When I first showed my colleagues the cover of this issue of Wheaton magazine, someone said, “Is it food?” You may be wondering the same thing.
It is not. It’s a photograph of soap bars that were beautifully crafted by Chelsea Medic, a 2014 graduate of Wheaton College. The soap’s ingredients include fair trade coffee harvested in Tanzania, olive pomace oil, and coconut oil. While there are edible ingredients, it isn’t food.
It’s easy to understand why my colleagues would have mistaken the soap for food. It looks edible. There’s something luxurious, even indulgent about its appearance. “I want to eat it,” they said. Maybe it has something to do with the Christmas season. Visions of sugar plums dance in our heads. We get hungry.
Food isn’t on the cover, but it is inside. You’ll find an article about Wheaton alumni working creatively with food to “nourish the common good.” The piece about the concert hall project, though not about food, considers how the new facility will feed new levels of creativity on campus. There’s plenty more here to savor.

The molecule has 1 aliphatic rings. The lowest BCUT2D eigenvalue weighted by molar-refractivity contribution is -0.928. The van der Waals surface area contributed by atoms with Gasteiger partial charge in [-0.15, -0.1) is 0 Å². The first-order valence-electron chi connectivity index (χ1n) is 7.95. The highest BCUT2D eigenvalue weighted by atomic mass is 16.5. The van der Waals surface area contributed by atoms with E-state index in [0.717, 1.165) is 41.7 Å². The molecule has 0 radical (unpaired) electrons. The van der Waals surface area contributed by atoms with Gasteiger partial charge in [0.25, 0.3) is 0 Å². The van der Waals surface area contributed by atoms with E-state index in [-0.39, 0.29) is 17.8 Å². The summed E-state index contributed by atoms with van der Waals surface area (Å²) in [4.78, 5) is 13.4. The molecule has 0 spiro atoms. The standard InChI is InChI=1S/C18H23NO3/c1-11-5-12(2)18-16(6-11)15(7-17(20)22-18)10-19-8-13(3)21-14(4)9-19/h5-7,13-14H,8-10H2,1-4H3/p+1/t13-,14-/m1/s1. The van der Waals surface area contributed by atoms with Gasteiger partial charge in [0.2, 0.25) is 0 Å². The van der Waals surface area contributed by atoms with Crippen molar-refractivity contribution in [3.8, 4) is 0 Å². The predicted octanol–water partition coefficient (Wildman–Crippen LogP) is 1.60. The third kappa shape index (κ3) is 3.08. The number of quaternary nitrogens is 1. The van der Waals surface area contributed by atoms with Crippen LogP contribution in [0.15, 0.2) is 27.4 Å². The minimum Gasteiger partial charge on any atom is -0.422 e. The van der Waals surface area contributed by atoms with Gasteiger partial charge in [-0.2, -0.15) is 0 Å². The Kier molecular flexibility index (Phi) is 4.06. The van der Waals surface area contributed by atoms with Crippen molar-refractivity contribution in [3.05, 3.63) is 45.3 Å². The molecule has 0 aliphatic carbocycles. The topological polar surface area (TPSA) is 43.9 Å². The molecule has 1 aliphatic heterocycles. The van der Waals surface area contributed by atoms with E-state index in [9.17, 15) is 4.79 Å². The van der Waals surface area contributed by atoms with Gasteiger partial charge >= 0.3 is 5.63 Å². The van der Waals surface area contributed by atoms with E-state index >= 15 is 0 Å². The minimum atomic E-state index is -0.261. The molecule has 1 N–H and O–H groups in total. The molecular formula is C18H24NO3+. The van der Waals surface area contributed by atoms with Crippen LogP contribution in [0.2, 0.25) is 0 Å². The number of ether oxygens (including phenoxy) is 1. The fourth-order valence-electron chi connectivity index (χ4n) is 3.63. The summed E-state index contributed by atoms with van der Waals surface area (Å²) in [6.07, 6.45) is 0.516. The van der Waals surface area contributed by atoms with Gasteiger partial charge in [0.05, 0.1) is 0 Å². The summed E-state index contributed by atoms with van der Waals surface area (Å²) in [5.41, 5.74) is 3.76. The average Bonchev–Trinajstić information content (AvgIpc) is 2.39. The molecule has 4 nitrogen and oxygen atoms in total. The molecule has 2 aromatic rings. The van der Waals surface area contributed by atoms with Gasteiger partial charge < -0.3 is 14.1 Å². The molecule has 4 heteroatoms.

The contents of this issue are tasty, but only morsels, like a young boy's handful of loaves and a couple of fish when confronted with a crowd. It was after Jesus had fed that crowd from the boy’s meager offering, that the people rushed on the supposed miracle-worker or manna-maker for more of what he’d produced. And he named their desire: they came to him because they had eaten their fill of bread. Their stomachs had been satisfied, but this would surely not be enough. True nourishment wouldn’t come from this meal or the next. He said, Don’t work for the food that dies, but for the food that endures to eternal life.
Even in the excesses of our elongated holiday season—a time of presents and joy and carols and coziness and food—we remain hungry for a food that truly nourishes. Yet what we want to consume, like the soap on our cover, is not always edible.
And here, Jesus says, Take, eat; I am the bread of life.
While I hope this issue of the magazine leaves you nourished, may you ever be filled more abundantly with the true food, and with it may your heart be filled with joy and strength.
You cause the grass to grow for the livestock
and plants for man to cultivate,
that he may bring forth food from the earth
and wine to gladden the heart of man,
oil to make his face shine
and bread to strengthen man's heart.
Psalm 104:14–15 ESV